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Case classes should inherit from ProductN #1799

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scabug opened this issue Mar 16, 2009 · 15 comments
Open

Case classes should inherit from ProductN #1799

scabug opened this issue Mar 16, 2009 · 15 comments

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@scabug scabug commented Mar 16, 2009

Currently, only TupleN classes inherit from ProductN.

Case classes should also inherit from ProductN, where N is the value of the productArity of the case class.

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@scabug scabug commented Mar 16, 2009

Imported From: https://issues.scala-lang.org/browse/SI-1799?orig=1
Reporter: Rafael de F. Ferreira (rafaeldff)

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@scabug scabug commented Mar 16, 2009

@paulp said:
I don't know the reasoning, but they used to and were changed not to about two years ago (see r9542.) So barring some invalidation of the original rationale, you can probably figure on this being wontfix.

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@scabug scabug commented Mar 16, 2009

@DRMacIver said:
Basically, it's inconsistent with case class inheritance. Suppose I have

  case class Foo(foo : String, bar : Int);
  case class Baz(baz : Int, bloop : String) extends Foo(bloop, baz);

This would have to extend both Product2[String, Int] and Product2[Int, String], which isn't allowed.

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@scabug scabug commented Mar 16, 2009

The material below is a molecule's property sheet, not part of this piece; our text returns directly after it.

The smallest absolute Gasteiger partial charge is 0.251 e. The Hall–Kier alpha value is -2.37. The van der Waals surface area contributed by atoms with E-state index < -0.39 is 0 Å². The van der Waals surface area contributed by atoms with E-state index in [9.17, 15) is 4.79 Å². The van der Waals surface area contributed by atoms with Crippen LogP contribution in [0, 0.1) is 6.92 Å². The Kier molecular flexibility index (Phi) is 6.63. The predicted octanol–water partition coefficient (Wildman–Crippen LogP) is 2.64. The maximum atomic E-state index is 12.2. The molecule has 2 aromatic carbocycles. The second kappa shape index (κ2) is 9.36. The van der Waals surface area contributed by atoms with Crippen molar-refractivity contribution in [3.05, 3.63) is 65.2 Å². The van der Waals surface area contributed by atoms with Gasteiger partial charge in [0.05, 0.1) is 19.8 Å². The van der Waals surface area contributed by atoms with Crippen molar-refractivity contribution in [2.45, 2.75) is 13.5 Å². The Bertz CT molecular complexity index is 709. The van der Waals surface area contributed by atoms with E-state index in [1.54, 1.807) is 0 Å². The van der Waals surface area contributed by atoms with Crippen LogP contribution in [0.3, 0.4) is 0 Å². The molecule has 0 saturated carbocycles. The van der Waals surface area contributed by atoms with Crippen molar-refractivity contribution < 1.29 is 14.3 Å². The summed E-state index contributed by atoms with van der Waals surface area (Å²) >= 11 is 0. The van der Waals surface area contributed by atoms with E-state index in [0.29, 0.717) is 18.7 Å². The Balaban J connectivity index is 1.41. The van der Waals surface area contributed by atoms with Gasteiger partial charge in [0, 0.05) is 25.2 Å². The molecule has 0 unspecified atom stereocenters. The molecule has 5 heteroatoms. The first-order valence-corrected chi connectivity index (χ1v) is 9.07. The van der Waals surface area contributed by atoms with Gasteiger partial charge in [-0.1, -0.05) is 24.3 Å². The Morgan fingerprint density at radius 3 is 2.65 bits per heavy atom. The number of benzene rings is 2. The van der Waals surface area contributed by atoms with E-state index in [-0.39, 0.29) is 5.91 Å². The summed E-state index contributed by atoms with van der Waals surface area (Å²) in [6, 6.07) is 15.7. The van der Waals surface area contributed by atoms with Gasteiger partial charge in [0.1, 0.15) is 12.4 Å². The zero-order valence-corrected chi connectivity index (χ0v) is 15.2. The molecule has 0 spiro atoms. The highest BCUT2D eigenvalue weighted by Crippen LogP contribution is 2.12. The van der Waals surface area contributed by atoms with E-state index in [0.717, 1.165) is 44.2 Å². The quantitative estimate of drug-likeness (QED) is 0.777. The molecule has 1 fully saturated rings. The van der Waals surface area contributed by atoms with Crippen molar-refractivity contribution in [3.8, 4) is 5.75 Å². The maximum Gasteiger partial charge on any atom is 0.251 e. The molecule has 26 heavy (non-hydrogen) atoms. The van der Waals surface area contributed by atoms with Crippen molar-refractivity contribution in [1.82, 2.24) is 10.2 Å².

Rafael de F. Ferreira (rafaeldff) said:
Ok, I understand the rationale. Case class inheritance really seems to be a minefield (I'm sorry I asked for it back on the pre-trac days :).

Anyway, for my use case I just wanted to have the arity of the case class encoded in the type system. I don't need to know the actual types of the arguments. I was hoping to do something like:

abstract class Arity
abstract class N1 extends Arity
abstract class N2 extends Arity
abstract class N3 extends Arity
//...

class FiniteProduct[A <% Arity](val p:Product)

implicit def productArity1(p:Product1[_]) = new FiniteProduct[N1](p)
implicit def productArity2(p:Product2[_,_]) = new FiniteProduct[N2](p)
implicit def productArity3(p:Product3[_,_,_]) = new FiniteProduct[N3](p)
//...
//Note that the implicit defs above forget the argument types

def table[P <% FiniteProduct[_]](rows:List[P]) = Do something knowing that all products in rows have the same arity

Should I take this to the mailing lists or open another ticket (or forget about this kind of guarantee and sulk)?

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@scabug scabug commented Mar 16, 2009

@DRMacIver said:
Yes, it is a minefield. I'm sorry you asked for it too. ;-)

One thing I've found useful for dealing with case classes with specific sizes is to parameterise by their unapply methods: The companion object has a generated unapply method which returns an Option[ProductN[T1, ..., TN]].

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@scabug scabug commented Jul 21, 2011

@SethTisue said:
at http://groups.google.com/group/scala-debate/msg/3571378837734785 Martin says "we should do it" now that case/case inheritance is gone

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@scabug scabug commented Jul 21, 2011

Commit Message Bot (anonymous) said:
(extempore in r25336) As per discussion documented in #1799, brought back the ProductN
traits and synthesized them into case classes. It's -Xexperimental for